Tuesday, 2 September, 15:15 – 16:45
Room: B007 Anfiteatro
Chair: Ingrid Gogolin, Discussant: Felice Levine
The problem of dealing with diversity has been present in educational practice since the very first establishment of general education systems, i.e., systems that address ‘every child.’ The phenomena which constitute ‘diversity’ and are thus relevant for the design of educational systems change over time. A historical solution to deal with diversity was the creation of homogeneity. Examples for this are the establishment of school classes according to age group or of schools which allegedly align with children’s talent or capability. A relevant question for education research is: Are the historical solutions that were established to deal with diversity in education settings still relevant and adequate for present-day school systems?
Today, a major cause of diversity in educational settings is related to international mobility or migration. Many areas of the world face immigration; consequently, their school systems have to deal with growing numbers of pupils who are multilingual and live in families which may maintain cultural traditions from their heritage countries. Linguistic and cultural diversity is a particular feature of schools in urban areas, which are the main attraction for migrants all over the world.
Not only does educational practice have to deal with this development, but so too does education research. In many areas of the world, burning questions for education research include: how can educational systems avoid the systematic disadvantage of pupils in linguistically and culturally diverse settings? And how can the different resources and assets of children be treated in a non-discriminating way?
The proposed symposium will focus on these questions: Which research approaches have been developed in different areas of the world in order to deal with linguistic and cultural diversity in educational settings? What are adequate methodologies for capturing the relevant factors that influence education in linguistically and culturally diverse settings? Is it possible to transfer research methodologies and results about diversity in educational settings from one educational system to the other?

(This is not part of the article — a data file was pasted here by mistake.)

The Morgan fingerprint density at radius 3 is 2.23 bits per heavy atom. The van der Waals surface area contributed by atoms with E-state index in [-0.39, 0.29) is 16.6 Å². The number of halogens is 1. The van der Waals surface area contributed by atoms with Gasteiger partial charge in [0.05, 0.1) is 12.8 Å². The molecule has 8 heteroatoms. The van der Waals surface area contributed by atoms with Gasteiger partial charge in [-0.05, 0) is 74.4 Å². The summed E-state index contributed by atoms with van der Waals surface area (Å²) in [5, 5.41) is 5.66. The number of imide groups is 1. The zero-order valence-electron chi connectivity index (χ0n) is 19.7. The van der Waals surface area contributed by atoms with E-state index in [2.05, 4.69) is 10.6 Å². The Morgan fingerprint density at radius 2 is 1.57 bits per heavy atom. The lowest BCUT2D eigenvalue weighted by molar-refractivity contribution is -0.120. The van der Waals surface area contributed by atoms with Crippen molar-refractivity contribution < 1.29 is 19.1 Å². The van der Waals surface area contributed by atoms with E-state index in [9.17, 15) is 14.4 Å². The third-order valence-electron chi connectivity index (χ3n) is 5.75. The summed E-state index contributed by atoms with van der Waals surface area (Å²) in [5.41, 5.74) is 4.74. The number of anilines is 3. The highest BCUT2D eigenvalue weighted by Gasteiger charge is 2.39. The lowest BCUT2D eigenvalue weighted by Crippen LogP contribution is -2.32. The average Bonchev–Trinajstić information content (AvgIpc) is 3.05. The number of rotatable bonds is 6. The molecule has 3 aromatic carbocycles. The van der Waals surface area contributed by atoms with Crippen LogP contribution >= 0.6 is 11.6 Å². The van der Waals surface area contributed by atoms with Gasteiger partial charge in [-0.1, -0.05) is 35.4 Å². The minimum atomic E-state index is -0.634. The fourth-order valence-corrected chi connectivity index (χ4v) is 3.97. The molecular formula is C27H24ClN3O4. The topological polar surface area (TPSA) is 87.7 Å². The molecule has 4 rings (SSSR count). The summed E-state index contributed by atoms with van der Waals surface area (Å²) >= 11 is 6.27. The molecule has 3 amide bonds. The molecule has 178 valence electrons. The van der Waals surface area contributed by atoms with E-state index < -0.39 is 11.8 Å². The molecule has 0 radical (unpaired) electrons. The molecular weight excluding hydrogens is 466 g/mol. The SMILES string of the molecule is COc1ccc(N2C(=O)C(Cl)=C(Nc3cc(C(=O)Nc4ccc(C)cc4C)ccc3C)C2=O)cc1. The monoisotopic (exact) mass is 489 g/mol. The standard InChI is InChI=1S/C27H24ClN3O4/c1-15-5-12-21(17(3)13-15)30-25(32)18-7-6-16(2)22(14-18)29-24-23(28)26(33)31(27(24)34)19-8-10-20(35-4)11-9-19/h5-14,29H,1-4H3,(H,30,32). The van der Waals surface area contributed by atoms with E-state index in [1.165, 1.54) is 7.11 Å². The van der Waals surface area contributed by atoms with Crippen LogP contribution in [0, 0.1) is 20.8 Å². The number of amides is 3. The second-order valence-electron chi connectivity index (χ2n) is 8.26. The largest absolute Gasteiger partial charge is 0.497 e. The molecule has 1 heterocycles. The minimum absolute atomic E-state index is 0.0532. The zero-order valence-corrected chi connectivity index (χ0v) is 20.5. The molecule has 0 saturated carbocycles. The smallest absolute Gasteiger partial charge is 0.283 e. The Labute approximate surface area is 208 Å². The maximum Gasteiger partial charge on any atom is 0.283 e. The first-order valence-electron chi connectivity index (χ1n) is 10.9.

WERA has a strong commitment to the support and advancement of education research around the globe, and to the development of strong international research agendas and programs that will enable personal enrichment and global enhancement of education— including capacity building and the support of excellent emerging scholars.
This symposium will center on the experience of successful research projects which contributed to better understanding of diversity in educational settings. We suggest the invitation of representatives from the following research areas:
1 Representative(s) of an international large-scale research project which cover the aspect of diversity in educational settings (such as PIRLS, PISA, TIMSS)
2 Representative(s) of research project(s) which aimed at developing and evaluating intervention strategies for education in diverse settings.
The invited speakers should represent different areas of the world. For (1), one or two colleagues should be invited who can speak to countries or regions that diverge in their success in dealing with diversity, For (2), one or two colleagues should be invited who can report on successful intervention strategies and the evidence which supports ‘success.’
Wilfried BosTechnische Universität Dortmund
OECD, Educational Access, Innovation, and Evaluation/Interventions Worldwide
Technische Universität Dortmund
University of Lodz